Savoring the season
by Stephanie Piper
It’s here at last, the season I wait for all year long.
Springtime in East Tennessee gets the press and the travel brochures, but I believe that if I had a single month left to me on earth, October would be the one I’d choose. It has my kind of light and my kind of darkness and the colors that inspire and nourish me. Its smells evoke the safest chapters in my life. Its feast days glow with the comfort of wood fires and hot drinks and require no gifts or inflated expectations. The very air seems charged with equal parts of nostalgia and possibility.
I stretch out the days with my own October rituals, revised and re-invented over time. Though I rarely manage to observe every one of them, I have found that even a few can produce a quiet contentment that lingers well into November. Here, for your autumnal pleasure, are seven small ways to be happy in the tenth month.
Take a walk before dawn. It’s dark as midnight when I set out, the stars chilly and distant, the moon still bright. Then the first light begins to rise above the trees and muffled shapes grow clear: a stand of purple ironweed, a spider web glinting faintly on a fence. The bushes are hung with cobwebs. The only sounds are the voices of waking birds. It is the point vierge , the moment between the end and the beginning, and it is full of wonder.
Read a fall poem. Someone wise once said that a good lyric poem can make an educated person feel cheerful for a few minutes. When it’s Keats’ “Ode to Autumn,” the cheer might last a full hour. It’s hard to hold on to a bad mood in his “Season of mists and mellow fruitfulness,” and nearly impossible in Richard Wilbur’s “The Beautiful Changes.”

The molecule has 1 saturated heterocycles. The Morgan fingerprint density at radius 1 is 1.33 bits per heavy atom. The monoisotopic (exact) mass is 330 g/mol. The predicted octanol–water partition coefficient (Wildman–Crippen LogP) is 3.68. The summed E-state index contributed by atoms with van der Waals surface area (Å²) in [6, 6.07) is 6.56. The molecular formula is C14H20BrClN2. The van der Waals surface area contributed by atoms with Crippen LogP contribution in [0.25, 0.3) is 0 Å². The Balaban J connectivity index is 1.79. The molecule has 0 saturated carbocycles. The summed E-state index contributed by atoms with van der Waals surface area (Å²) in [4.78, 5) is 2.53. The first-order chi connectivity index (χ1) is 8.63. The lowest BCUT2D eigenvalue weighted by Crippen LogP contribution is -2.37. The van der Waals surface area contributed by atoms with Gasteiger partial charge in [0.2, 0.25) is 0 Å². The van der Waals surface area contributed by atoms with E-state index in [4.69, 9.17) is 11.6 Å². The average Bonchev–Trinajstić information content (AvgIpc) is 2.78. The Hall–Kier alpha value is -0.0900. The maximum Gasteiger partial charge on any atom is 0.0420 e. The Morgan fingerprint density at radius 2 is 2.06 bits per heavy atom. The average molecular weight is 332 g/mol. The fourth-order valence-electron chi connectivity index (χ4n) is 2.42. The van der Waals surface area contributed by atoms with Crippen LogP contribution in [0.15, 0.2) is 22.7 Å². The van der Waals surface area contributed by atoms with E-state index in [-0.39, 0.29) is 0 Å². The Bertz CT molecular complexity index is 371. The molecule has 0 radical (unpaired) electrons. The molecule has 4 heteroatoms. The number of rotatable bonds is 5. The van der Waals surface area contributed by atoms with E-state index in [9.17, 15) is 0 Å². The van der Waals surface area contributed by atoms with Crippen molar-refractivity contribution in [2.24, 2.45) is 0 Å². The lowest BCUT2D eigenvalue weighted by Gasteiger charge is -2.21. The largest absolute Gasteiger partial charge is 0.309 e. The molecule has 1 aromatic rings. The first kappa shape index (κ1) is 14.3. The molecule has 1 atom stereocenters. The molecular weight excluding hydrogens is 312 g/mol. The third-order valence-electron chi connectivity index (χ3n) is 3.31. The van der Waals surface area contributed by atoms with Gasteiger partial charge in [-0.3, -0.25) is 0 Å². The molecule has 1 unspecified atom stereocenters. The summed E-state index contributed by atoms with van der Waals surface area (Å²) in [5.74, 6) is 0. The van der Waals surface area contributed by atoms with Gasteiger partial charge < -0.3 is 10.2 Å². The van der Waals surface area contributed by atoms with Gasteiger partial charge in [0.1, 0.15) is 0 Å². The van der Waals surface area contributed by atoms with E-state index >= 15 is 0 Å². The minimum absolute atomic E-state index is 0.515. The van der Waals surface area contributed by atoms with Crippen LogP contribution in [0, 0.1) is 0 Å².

Pick apples. I put in a lot of orchard time during my child-raising years, and I’m here to tell you that it’s a winning proposition on every front. It’s exercise in the fresh air. It’s productive and goal-oriented. It involves the consumption of fresh fruit. It tires out small children. It relaxes wired grown-ups. The car smells wonderful on the way home, and the bushel basket of apples in the garage gives you a feeling of accomplishment for at least a week.
Consider the saints of autumn. You don’t have to be high church to appreciate St. Francis of Assisi, known for his love of creatures great and small. On his Oct. 4 feast day, some congregations hold a Blessing of the Animals, a mewing, barking, squawking celebration of life in all its diverse glory.
Carve a pumpkin and roast the seeds. My days as Halloween Stage Manager and Costume Designer for three young sons are long gone, but I can’t let this holiday pass without a jack-o-lantern on the front porch. The pumpkin seeds are an exercise in delayed gratification: messy to deal with, slow to dry, and delicious to eat.
Drive yourself sane. The Cades Cove Loop and the road to Newfound Gap are spectacular in fall, no doubt. But I’ve been there and done that, and nowadays I make for the back roads, quirky turns off Northshore, shortcuts to nowhere in particular. For someone who hates to get lost, it’s risky business. Still, the payoffs are worth it: hidden coves ringed with maples and sweet gums, serene pastures, a family of deer grazing at dusk.
Pick a fall bouquet. The colors have ripened with the harvest, and you don’t need a garden to reap the bounty. Roadside ditches are full of wild Michalemas daisies, goldenrod, branches of berries and leaves in the shades of medieval tapestries. I pick the last of my roses and arrange them with the brilliant weeds. For a little while now, I have October in a pitcher on my table. It’s worth the wait.